It was between those two talks that I got the call from OpenSourcery: "This is Brian, with Josh and Kris; can you please call me back as soon as possible?" My first thought was, "Well, I don't have a job anymore. I guess I need to call them back to find out why." It's hard to imagine a better time and place to be laid off than the first day of YAPC, though, with all the networking possibilities (and fellow hackers to buy me consolatory beers).

Monday night I felt feverish and lethargic, and Tuesday morning's talk on Moose roles and type constraints was difficult to get through. I ended 10 minutes early, partly because I didn't have the energy to explain all the examples as much as I had expected to. I went straight back to the dorm afterwards and slept for an hour and a half. This helped immensely.

Tuesday evening's auction and dinner was one of the better ones I can remember. First, I happened to sit at a table full of Canadians, several of whom I found I already knew (Adam Prime, Michael Graham), and we had a fun conversation about all sorts of random things the whole evening. Second, unlike many years, the auction did not drag on interminably, so we had plenty of time for said fun conversation without the mental overhead of having to tune out Uri's haranguing voice.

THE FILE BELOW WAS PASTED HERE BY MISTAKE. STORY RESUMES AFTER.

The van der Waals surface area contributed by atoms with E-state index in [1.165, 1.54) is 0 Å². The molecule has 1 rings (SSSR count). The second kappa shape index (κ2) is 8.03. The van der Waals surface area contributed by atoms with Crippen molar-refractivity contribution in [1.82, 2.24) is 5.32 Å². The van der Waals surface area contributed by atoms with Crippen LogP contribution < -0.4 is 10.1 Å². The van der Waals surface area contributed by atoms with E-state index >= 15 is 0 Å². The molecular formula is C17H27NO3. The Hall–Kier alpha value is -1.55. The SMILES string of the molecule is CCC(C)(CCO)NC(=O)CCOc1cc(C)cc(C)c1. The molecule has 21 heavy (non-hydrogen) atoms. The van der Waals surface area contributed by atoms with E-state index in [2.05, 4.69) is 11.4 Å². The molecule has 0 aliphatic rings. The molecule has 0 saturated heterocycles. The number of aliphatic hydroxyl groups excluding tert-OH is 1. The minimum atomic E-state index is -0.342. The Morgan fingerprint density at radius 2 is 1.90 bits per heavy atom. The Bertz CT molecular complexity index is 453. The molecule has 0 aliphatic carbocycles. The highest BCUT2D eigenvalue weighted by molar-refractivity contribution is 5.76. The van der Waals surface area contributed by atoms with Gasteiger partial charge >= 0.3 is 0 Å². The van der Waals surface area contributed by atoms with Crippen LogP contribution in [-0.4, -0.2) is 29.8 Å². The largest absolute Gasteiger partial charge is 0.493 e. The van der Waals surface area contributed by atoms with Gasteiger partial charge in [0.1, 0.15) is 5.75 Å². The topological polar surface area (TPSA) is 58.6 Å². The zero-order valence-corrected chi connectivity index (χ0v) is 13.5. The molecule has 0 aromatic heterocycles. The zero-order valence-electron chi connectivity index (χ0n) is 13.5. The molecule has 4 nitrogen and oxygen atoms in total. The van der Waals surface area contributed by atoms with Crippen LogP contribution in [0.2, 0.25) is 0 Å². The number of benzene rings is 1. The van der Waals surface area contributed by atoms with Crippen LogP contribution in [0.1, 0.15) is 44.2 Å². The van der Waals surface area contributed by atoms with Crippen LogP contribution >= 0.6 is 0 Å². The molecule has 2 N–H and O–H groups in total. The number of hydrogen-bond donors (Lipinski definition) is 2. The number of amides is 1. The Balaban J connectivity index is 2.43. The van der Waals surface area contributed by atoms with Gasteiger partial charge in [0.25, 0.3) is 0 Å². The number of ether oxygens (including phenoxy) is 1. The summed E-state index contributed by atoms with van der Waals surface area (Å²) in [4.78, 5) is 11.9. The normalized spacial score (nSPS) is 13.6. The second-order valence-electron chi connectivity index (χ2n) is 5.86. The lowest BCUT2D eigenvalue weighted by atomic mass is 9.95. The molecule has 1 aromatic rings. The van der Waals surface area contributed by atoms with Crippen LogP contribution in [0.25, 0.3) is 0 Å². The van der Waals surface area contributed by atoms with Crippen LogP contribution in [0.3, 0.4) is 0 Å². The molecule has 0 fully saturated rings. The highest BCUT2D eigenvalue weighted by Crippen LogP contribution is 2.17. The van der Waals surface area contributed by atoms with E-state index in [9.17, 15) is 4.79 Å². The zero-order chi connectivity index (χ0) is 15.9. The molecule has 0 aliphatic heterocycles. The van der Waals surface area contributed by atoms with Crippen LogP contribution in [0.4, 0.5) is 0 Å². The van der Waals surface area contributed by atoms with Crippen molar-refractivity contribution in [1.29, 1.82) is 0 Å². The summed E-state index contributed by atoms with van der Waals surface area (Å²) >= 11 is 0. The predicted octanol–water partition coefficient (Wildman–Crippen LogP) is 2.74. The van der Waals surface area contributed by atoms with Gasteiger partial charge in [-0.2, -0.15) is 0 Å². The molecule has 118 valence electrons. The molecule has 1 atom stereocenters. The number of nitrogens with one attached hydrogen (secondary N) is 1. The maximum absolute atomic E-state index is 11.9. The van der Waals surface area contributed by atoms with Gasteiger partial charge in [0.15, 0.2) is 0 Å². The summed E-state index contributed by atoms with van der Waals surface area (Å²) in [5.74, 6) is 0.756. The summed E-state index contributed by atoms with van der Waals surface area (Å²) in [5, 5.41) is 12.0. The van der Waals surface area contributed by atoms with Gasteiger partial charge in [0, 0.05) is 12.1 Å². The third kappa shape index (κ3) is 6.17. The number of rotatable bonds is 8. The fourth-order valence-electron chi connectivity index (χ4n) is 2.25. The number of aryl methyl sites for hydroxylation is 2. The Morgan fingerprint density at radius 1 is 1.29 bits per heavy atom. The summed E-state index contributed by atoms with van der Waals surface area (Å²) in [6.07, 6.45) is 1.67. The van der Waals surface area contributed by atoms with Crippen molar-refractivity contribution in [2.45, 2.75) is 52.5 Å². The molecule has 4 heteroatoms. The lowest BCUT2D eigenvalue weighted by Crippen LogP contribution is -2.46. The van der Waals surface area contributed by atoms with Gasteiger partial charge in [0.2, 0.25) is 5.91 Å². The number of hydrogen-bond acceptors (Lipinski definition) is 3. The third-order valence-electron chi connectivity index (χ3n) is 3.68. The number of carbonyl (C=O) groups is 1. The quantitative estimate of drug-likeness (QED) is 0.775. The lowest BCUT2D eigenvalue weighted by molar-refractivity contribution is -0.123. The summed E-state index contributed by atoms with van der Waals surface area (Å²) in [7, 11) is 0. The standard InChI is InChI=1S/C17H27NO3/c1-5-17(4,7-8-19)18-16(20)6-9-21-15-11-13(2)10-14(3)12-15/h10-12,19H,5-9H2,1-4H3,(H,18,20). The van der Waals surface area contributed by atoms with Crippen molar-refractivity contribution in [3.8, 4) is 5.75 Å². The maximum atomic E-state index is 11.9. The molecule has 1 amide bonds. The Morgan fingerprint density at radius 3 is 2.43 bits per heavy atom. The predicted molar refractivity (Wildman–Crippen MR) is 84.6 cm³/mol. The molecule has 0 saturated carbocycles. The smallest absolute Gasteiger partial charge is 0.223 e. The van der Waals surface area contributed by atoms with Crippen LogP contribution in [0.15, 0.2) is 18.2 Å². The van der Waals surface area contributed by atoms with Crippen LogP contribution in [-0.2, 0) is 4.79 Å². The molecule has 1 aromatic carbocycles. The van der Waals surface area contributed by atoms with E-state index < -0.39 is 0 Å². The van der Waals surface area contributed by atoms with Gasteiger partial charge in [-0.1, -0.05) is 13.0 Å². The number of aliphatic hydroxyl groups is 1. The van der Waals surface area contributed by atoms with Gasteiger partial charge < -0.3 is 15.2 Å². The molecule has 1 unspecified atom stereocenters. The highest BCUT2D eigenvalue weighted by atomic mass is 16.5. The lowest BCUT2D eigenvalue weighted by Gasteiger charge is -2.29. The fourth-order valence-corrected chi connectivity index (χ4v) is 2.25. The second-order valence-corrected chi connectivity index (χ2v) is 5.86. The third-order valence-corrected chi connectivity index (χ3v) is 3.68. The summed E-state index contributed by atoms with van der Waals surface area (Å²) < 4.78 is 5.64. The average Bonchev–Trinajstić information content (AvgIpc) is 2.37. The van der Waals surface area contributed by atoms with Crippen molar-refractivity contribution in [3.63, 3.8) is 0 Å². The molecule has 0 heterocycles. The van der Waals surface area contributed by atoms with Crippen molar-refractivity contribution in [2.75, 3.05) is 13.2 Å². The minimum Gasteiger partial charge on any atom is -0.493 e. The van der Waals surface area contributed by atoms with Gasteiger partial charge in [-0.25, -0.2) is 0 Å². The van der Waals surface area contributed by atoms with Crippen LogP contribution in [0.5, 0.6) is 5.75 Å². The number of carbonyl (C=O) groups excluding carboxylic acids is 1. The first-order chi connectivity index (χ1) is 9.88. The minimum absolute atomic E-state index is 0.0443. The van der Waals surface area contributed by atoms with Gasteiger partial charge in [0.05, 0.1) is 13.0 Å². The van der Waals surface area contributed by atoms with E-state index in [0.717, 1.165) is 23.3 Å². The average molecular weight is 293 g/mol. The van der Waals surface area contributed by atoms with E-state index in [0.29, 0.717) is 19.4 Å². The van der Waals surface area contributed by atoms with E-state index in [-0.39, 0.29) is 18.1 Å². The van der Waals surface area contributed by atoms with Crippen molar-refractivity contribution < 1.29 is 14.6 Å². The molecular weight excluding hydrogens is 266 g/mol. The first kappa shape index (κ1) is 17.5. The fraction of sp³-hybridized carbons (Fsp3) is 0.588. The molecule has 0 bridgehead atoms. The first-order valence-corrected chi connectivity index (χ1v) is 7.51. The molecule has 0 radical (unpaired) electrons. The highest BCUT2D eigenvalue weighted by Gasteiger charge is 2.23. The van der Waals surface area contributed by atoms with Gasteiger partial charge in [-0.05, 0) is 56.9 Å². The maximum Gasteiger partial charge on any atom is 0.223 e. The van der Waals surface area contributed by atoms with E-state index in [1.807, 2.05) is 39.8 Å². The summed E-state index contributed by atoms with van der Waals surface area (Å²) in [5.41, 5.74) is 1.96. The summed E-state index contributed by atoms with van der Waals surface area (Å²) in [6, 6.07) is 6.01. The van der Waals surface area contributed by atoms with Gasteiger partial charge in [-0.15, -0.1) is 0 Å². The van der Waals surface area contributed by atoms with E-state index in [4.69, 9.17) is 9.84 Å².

I barely remember Wednesday, except that Karen called me out during her talk for something I said on Twitter (and a followup from Rik), which caught me by surprise for some reason. Maybe I'm not really used to the idea that people actually read the things I write in public places.